Stroke is a major factor in causing functional impairment and often requires more resources for long-term care according to the Comprehensive Survey of Living Conditions in Japan (1). The number of people requiring nursing care and support in Japan’s long-term care insurance system has been increasing every year, with more than 6 million elderly people in 2015. In recent years, there has been increasing emphasis on stroke prevention and quality stroke care to control the further expansion of the number of people requiring care (2).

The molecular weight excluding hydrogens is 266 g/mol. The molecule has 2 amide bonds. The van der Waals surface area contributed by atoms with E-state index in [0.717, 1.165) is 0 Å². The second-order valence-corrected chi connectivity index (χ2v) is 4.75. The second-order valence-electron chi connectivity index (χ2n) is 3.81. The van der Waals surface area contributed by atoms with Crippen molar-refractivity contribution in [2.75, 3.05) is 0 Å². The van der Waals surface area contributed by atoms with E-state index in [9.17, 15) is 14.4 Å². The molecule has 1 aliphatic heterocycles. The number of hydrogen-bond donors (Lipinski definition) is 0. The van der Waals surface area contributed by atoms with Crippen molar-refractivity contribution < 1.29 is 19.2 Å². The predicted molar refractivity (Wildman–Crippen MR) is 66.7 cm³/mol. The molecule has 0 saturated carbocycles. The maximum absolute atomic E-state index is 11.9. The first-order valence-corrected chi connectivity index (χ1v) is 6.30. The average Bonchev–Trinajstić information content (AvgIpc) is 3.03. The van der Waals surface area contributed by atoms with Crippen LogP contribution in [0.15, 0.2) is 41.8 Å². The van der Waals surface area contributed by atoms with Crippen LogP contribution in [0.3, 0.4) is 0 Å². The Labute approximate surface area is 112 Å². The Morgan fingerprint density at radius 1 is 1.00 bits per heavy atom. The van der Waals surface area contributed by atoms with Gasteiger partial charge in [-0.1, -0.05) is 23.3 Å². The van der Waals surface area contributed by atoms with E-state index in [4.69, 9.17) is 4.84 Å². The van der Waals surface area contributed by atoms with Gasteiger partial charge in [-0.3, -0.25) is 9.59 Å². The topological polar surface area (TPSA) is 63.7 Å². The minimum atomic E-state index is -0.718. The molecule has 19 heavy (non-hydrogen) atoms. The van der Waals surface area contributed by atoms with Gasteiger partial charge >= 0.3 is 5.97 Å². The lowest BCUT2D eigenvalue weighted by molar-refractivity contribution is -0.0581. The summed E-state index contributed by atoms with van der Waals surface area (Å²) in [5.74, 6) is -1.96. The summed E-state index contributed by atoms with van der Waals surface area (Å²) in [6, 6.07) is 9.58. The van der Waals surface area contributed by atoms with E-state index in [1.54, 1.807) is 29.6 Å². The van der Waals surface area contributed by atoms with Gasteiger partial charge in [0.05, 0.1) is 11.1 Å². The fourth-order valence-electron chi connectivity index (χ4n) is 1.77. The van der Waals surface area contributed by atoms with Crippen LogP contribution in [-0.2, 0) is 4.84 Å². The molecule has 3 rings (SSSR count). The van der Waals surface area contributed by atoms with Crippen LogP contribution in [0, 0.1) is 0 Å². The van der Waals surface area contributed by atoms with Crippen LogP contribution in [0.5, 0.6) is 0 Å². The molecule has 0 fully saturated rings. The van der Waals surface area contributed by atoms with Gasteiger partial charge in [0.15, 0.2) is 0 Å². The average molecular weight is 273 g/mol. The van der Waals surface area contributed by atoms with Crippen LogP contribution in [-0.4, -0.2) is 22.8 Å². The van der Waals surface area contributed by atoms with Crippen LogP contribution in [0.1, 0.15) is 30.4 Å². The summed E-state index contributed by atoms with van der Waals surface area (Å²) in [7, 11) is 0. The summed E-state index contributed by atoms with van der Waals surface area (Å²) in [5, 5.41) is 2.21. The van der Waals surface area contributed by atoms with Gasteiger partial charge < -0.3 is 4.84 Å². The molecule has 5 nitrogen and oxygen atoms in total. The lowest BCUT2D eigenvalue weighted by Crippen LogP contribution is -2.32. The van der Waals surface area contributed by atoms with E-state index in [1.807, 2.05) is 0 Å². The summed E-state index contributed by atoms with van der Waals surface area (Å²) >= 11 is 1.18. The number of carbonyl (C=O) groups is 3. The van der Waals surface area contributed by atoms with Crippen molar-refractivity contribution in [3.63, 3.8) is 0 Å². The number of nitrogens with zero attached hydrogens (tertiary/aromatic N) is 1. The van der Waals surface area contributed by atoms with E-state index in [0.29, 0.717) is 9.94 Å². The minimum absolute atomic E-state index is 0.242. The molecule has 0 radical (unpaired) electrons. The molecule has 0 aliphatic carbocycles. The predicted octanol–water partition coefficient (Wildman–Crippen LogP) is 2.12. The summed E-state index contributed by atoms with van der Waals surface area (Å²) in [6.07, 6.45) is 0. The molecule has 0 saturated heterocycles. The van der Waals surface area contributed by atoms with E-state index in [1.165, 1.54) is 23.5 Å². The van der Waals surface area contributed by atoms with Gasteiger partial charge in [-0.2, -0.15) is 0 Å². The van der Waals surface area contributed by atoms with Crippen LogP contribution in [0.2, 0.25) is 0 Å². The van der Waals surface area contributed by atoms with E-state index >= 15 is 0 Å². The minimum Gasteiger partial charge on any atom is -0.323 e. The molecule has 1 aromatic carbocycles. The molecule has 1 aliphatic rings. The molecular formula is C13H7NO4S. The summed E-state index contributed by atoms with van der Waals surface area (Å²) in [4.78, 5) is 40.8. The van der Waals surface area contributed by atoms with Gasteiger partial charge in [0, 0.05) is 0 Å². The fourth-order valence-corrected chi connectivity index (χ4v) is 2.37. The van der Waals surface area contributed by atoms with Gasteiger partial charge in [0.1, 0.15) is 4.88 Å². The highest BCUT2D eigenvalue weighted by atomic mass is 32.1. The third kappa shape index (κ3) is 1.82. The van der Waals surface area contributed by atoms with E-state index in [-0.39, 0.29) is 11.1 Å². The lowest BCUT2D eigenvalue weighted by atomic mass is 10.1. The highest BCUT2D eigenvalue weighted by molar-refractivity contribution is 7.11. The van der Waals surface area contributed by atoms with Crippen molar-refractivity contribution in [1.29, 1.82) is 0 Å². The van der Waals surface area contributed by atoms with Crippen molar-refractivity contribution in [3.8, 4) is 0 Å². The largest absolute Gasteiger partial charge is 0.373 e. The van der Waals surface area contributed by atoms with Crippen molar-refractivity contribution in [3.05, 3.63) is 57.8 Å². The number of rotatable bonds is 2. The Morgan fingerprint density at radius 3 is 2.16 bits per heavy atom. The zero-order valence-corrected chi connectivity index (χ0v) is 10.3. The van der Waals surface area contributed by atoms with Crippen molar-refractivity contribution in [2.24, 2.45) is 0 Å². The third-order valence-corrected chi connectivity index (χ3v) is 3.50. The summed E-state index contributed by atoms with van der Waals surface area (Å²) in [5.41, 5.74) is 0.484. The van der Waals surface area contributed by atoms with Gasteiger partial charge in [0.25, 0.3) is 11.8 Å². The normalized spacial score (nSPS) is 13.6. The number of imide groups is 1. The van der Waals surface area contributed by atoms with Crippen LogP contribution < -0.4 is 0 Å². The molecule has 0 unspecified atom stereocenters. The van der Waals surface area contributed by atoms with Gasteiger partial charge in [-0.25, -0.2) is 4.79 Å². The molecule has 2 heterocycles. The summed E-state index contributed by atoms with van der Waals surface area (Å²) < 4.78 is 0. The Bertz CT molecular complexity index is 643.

For good-quality stroke care, early rehabilitation after stroke onset has been proposed in several Stroke Treatment Guidelines (3–5). Mechanism that may support the effectiveness of early rehabilitation include restoration of brain function, which promotes neuroplasticity (6), and reduction of bedridden syndrome, infections, deep vein thrombosis, and pressure sores (7). However, some researchers are concerned that starting too early rehabilitation may be harmful. One reason is that a head-up position reduces reperfusion of the penumbra region (8). Another reason is that the destabilization of blood pressure with exercise can inhibit the recovery of brain function (9). In addition, most stroke specialists have concerns about very early rehabilitation, especially in cases of haemorrhagic stroke. A possible reason is that patients with haemorrhagic stroke tend to die early after the attack, although the evidence regarding the timing of rehabilitation is insufficient (10).